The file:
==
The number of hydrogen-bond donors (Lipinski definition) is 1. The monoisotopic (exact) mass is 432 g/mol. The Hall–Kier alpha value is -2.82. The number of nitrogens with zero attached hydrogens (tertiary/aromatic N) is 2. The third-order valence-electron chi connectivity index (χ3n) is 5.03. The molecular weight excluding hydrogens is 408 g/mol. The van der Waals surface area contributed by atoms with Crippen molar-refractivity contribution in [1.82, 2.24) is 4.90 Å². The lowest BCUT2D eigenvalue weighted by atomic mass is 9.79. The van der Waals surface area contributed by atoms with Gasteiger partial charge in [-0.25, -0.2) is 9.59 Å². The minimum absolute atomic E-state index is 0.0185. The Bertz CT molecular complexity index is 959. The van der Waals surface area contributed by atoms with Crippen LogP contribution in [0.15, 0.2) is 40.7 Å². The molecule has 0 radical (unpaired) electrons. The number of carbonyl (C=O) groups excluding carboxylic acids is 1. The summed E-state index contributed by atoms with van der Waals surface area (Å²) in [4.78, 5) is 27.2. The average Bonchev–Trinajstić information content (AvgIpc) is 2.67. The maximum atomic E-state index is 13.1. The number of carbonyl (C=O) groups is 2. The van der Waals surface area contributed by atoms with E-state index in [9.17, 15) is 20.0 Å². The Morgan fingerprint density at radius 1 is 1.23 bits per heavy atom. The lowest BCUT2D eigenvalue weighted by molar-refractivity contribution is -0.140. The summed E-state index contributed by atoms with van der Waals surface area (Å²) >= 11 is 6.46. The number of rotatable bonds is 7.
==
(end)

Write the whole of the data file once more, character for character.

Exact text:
The number of hydrogen-bond donors (Lipinski definition) is 1. The monoisotopic (exact) mass is 432 g/mol. The Hall–Kier alpha value is -2.82. The number of nitrogens with zero attached hydrogens (tertiary/aromatic N) is 2. The third-order valence-electron chi connectivity index (χ3n) is 5.03. The molecular weight excluding hydrogens is 408 g/mol. The van der Waals surface area contributed by atoms with Crippen molar-refractivity contribution in [1.82, 2.24) is 4.90 Å². The lowest BCUT2D eigenvalue weighted by atomic mass is 9.79. The van der Waals surface area contributed by atoms with Gasteiger partial charge in [-0.25, -0.2) is 9.59 Å². The minimum absolute atomic E-state index is 0.0185. The Bertz CT molecular complexity index is 959. The van der Waals surface area contributed by atoms with Crippen LogP contribution in [0.15, 0.2) is 40.7 Å². The molecule has 0 radical (unpaired) electrons. The number of carbonyl (C=O) groups excluding carboxylic acids is 1. The summed E-state index contributed by atoms with van der Waals surface area (Å²) in [4.78, 5) is 27.2. The average Bonchev–Trinajstić information content (AvgIpc) is 2.67. The maximum atomic E-state index is 13.1. The number of carbonyl (C=O) groups is 2. The van der Waals surface area contributed by atoms with E-state index in [9.17, 15) is 20.0 Å². The Morgan fingerprint density at radius 1 is 1.23 bits per heavy atom. The lowest BCUT2D eigenvalue weighted by molar-refractivity contribution is -0.140. The summed E-state index contributed by atoms with van der Waals surface area (Å²) >= 11 is 6.46. The number of rotatable bonds is 7.